You’ve taken my word for it. You’ve had an imaginary conversation with your donor friend and the contents are plastered all over the page – possibly grammar that a fifth grader would be ashamed of.

What now?

Print off a copy and take a break. Don’t look at it yet. Just print it and set it aside for later.

Do something else – anything else.

If your deadline is next week, then leave it until tomorrow. If your deadline is tomorrow, then leave it for fifteen minutes.

Your goal here is to clear your head, so when you begin editing and revising, you can do it from a more objective perspective. You do that by switching gears and doing something besides writing.

Read. Revise. Repeat.


You’re back!

Now you’re going to read what you wrote.

Resist the urge to edit anything yet. Just read it through start to finish.


Feeling a little ill? Wondering how you’re going to turn this mess into a polished piece?

Relax. It’s gonna be fine!

Your rough draft is done.

You have all the pieces you need laid out on paper in front of you. All that’s left to do is clean them up and decide where to put them.

Edit, rearrange, and rewrite until you have a draft you’re happy with.

At this point, I leave it to you to decide how to handle the editing and revising.

I typically do multiple revisions. I revise once, and then set it aside for the day. The next day I do another revision, and set it aside again. And I repeat that for as many days as I can (or need).

Maybe you only need to edit it once, and then do a final revision. I know writers like that. In fact, I know writers that can take a rough draft like I’ve described and edit into a perfectly acceptable final version in a single sitting.

You’re almost done…

You now should have a draft that you’re happy with. There’s only one thing left for you to do: read it aloud.

Remember how I said a letter is like a conversation? Really all communication is (or should be) this way.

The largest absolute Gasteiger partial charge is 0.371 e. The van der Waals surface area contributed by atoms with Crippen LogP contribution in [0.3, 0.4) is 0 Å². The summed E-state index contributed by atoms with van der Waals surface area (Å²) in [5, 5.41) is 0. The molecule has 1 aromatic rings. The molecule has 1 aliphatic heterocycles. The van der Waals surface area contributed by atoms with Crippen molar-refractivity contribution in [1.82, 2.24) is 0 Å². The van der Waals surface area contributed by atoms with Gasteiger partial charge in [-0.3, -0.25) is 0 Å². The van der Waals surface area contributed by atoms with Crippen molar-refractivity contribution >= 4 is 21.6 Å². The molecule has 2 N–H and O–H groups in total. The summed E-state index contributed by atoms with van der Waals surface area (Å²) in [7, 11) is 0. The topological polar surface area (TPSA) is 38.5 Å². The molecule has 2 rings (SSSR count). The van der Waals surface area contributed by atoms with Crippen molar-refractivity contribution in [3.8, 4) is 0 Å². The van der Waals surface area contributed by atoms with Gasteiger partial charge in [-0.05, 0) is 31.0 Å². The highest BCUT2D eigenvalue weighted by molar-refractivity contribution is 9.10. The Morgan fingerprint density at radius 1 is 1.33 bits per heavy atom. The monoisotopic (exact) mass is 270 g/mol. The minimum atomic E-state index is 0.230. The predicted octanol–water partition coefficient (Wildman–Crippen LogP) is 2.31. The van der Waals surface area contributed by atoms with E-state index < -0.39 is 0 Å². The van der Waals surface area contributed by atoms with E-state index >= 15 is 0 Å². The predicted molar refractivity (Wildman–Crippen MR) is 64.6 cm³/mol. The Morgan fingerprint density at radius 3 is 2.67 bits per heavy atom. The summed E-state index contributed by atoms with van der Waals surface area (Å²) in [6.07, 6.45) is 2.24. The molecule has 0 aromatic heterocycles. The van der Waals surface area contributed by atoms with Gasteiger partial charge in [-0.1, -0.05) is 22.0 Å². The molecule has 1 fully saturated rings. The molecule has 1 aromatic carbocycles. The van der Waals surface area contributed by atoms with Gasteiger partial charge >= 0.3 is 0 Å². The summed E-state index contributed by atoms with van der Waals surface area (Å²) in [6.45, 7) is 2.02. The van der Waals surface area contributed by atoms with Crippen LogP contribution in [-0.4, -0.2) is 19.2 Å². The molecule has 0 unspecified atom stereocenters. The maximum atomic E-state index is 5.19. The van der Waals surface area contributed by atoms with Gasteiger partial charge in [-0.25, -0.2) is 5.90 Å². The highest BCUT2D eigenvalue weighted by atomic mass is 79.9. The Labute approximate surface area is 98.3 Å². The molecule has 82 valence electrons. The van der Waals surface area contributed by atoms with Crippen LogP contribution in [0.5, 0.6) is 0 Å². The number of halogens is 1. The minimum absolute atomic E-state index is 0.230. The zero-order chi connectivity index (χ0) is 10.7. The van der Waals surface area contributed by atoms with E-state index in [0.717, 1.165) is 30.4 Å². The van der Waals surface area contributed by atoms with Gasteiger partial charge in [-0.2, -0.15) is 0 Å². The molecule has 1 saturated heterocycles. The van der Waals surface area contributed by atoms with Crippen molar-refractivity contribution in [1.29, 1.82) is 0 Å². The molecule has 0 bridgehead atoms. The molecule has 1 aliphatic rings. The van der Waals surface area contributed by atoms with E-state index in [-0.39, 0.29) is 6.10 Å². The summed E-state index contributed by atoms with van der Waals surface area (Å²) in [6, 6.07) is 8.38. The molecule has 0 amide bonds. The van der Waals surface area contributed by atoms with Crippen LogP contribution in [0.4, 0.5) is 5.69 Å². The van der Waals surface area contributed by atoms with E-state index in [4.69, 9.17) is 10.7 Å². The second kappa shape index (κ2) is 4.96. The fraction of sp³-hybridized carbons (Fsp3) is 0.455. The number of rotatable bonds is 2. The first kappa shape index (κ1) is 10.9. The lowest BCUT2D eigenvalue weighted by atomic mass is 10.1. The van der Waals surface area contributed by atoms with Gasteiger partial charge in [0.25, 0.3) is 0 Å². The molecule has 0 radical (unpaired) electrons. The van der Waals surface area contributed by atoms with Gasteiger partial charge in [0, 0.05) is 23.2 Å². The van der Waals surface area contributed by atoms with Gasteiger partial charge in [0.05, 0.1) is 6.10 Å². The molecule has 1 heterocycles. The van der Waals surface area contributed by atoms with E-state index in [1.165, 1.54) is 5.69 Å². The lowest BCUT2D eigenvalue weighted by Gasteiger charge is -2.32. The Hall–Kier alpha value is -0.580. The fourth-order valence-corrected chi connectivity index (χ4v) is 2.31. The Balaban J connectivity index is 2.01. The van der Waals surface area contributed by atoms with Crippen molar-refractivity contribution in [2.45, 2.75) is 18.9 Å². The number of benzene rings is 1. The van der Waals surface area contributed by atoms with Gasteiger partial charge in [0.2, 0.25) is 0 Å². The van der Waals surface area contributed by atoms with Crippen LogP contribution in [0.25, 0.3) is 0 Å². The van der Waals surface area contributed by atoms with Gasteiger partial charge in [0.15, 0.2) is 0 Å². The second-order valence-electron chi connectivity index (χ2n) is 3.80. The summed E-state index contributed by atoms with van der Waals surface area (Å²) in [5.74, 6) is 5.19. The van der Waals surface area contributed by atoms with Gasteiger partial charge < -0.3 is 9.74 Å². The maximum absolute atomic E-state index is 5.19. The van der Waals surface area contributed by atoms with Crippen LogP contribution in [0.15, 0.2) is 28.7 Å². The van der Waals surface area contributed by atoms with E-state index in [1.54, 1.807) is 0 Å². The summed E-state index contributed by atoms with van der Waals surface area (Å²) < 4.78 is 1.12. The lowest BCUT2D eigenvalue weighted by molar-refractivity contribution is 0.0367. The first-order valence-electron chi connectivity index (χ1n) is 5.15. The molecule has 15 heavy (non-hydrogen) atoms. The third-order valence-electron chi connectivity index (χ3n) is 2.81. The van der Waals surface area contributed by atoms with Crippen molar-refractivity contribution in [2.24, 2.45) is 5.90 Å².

To make sure what you write sounds conversational, read it out loud. If it sounds like how you talk, then you’re all set. If not, you’ve got some final edits to make.

Trust your gut while you read. Does anything sound awkward or out of place? Highlight it.

If it sounds awkward being read aloud, it’s awkward on the page too…

Now revise those highlighted parts until they sound natural spoken out loud.


You went from a frustratingly blank page to a finely polished, conversational donor communication. Maybe it took you a couple hours. Maybe a couple days.

Either way, I bet it was easier than you thought it was going to be!

This guest post was brought to you by Andy Duchow.  Andy is a fundraising writer at Green Bay Copywriting LLC where he helps small and mid-sized nonprofits create world class donor communications.

{ 1 comment… read it below or add one }

Sheri knight August 28, 2014 at 2:25 am

Hi Pamela! First off, I think you’re amazing. I’ve been reading your articles for a few months now…a friend recommended it. Anyway…I’m just curious…do you recommend hiring professional writers to write grant proposals? And if you think it’s not a bad idea, what do you think of
alliedgrantwriters.com ? I’ve seen their websites and I think they have reasonable prices. But I’m not sure if I should try creating one on my own first. Thanks Pamela.